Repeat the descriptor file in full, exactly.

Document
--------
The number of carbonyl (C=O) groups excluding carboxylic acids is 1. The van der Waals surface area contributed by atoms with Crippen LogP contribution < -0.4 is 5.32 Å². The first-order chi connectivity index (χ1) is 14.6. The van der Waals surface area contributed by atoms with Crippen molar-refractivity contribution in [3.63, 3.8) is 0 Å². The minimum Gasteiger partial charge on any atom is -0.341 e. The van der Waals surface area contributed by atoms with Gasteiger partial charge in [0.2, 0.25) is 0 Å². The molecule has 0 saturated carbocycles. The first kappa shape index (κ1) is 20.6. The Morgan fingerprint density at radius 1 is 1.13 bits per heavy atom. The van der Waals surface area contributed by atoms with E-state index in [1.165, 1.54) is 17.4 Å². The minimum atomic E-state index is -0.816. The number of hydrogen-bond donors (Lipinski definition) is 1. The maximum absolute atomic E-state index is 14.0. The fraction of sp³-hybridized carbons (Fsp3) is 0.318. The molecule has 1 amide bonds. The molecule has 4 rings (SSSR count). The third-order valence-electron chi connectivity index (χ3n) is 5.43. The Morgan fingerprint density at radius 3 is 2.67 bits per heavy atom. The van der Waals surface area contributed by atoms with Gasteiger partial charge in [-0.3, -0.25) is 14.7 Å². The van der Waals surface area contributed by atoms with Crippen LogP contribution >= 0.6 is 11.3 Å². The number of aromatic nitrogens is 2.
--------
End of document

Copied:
The number of carbonyl (C=O) groups excluding carboxylic acids is 1. The van der Waals surface area contributed by atoms with Crippen LogP contribution < -0.4 is 5.32 Å². The first-order chi connectivity index (χ1) is 14.6. The van der Waals surface area contributed by atoms with Crippen molar-refractivity contribution in [3.63, 3.8) is 0 Å². The minimum Gasteiger partial charge on any atom is -0.341 e. The van der Waals surface area contributed by atoms with Gasteiger partial charge in [0.2, 0.25) is 0 Å². The molecule has 0 saturated carbocycles. The first kappa shape index (κ1) is 20.6. The Morgan fingerprint density at radius 1 is 1.13 bits per heavy atom. The van der Waals surface area contributed by atoms with E-state index in [1.165, 1.54) is 17.4 Å². The minimum atomic E-state index is -0.816. The number of hydrogen-bond donors (Lipinski definition) is 1. The maximum absolute atomic E-state index is 14.0. The fraction of sp³-hybridized carbons (Fsp3) is 0.318. The molecule has 1 amide bonds. The molecule has 4 rings (SSSR count). The third-order valence-electron chi connectivity index (χ3n) is 5.43. The Morgan fingerprint density at radius 3 is 2.67 bits per heavy atom. The van der Waals surface area contributed by atoms with Gasteiger partial charge in [-0.3, -0.25) is 14.7 Å². The van der Waals surface area contributed by atoms with Crippen LogP contribution >= 0.6 is 11.3 Å². The number of aromatic nitrogens is 2.